Alright, so it’s 1985 and Dungeons & Dragons is the word in fantasy roleplaying. Basic D&D has just launched its second edition (Mentzer’s BECMI line), and AD&D is about to drop a second edition of its own. Riding the coattails of the D&D craze are the Fighting Fantasy line of “game books,” choose-your-own adventure style stories offering a “single player” RPG experience. UK publisher Corgi books decided to cash in on both the popularity of "regular" roleplaying games and single-player game books, releasing Dragon Warriors, a complete fantasy RPG system and campaign setting spread across a series of six mass market paperbacks
The books are illustrated throughout in pen-and-ink drawings, and contain some of the most delightfully old school Fantasy RPG art I have ever seen.
Dragon Warriors uses a set of five stats to define player-characters: Strength, Reflexes, Intelligence, Psychic Talent, and Looks. The first three are fairly self explanatory, and map onto the D&D characteristics of Strength, Dexterity, and Intelligence. Psychic Talent is a stat used entirely for magic - martial characters rely on their Psychic Talent to resist spells, casting classes rely on it to use spells. Looks has no mechanical use at all, and is simply a guideline for how NPCs will react to the character at first sight.
Because character generation is little more than a few quick 3d6 rolls for stats, class selection, and a handful of very small charts, let’s get to it!
Based on the penalty/bonus charts the game uses, this character has dead average Strength and Psychic Talent, subpar Reflexes and Intelligence, and is one kinda meatfaced looking goon. With stats generated, it’s time to choose a Profession for this guy; the magic using classes are out of the question (both spellcasters require a minimum of 9 in both Intelligence and Psychic Talent), so that will leave me with Knight or Barbarian. Given that the Reflexes penalty will make light and unarmored combat a bit more harrowing here, I’ll opt for a Knight, with a tin can to keep him sealed for freshness.
Attack and Defense scores are also governed entirely by Profession (unless you roll above a 12 or below a 10 on Strength and Reflexes), so our Knight will get the standard Attack rating of 13, and a penalized Defense rating of 6. Characters also have separate Magical Attack and Magical Defense scores; since Meatface is a Knight, he has no ability to attack with magic, and his below average Intelligence roll is not bad enough to penalize him in this case, so he gets the standard Magical Defense score of 3.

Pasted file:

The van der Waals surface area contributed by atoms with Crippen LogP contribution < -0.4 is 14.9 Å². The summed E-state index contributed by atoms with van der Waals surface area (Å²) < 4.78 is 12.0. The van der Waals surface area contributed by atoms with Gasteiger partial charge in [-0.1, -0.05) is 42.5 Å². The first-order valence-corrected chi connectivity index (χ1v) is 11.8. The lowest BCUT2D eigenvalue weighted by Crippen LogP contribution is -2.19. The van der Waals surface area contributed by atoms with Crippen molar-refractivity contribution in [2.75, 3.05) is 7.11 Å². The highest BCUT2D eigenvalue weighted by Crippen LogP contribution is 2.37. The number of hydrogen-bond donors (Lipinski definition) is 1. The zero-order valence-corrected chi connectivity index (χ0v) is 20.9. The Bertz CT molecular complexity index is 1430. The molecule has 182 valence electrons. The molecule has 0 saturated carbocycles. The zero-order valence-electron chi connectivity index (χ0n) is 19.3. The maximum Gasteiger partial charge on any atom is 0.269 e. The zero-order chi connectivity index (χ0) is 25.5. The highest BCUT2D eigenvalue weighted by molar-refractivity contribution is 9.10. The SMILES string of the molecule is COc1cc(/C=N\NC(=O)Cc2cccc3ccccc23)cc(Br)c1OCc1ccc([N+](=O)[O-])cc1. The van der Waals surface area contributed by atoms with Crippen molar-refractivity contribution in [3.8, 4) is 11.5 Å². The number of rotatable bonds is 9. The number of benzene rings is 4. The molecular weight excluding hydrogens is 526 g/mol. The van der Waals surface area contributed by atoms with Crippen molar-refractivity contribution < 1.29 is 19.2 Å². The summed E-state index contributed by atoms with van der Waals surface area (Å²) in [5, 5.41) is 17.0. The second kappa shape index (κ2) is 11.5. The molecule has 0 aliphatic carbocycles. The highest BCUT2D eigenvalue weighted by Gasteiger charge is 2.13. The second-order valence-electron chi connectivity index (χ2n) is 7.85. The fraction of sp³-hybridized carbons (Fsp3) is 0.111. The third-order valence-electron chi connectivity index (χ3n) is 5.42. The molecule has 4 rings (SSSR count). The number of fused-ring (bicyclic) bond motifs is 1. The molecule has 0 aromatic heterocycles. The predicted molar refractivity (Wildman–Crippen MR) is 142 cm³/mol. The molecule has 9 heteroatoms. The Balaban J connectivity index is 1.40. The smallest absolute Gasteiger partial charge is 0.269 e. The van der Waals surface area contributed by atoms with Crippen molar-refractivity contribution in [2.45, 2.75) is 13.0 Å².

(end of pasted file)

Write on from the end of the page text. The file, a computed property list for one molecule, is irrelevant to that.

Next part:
There are, of course, situations that can’t be defended against by a strong mind or martial skills, like Indiana Jones boulders and dragon's breath. For those dangers, we’ll need to determine an Evasion score; given Sir Meatface’s inherent clumsiness, he takes a penalized Evasion of 3 based on the chart in Book One. The last score to generate here will be an Armour Factor, but for that, we’ll have to get his starting equipment out of the way. The standard Knight kit includes a suit of plate armour, a sword, shield, dagger, lantern, a backpack, and 25 silver pieces. Plate gives an Armour Factor of 5, which we’ll need when working out the somewhat esoteric combat system.
If the brave and noble Knight somehow manages to land a hit, he must then roll 1d8 (the armor penetration die for a sword), and attempt to score higher than the Armour rating of the Orc’s ringmail (AF 3). In this example, though Sir Meatface’s odds of striking the enemy are poor, the odds of hurting the enemy on a successful blow are pretty good. Damage is not randomly rolled - all weapons have a set, static damage rating, so Meatface would deal a flat 4 damage to the Orc if he succeeded both combat rolls. At low levels, the combat system slightly favors the players over the monsters - both sides are fairly hard to hit, but monsters tend to have lower Attack scores than player characters. Level progression brings up pretty rapid improvements, with both Attack and Defense increasing by +1 for martial classes (much slower for caster classes).
Overall, the system seems shockingly playable, especially as a first effort for author Dave Morris, who would go on to pen the excellent Knightmare gamebook series. If not for the unstoppable juggernaut that is D&D, Dragon Warriors could have easily been my go-to Fantasy RPG.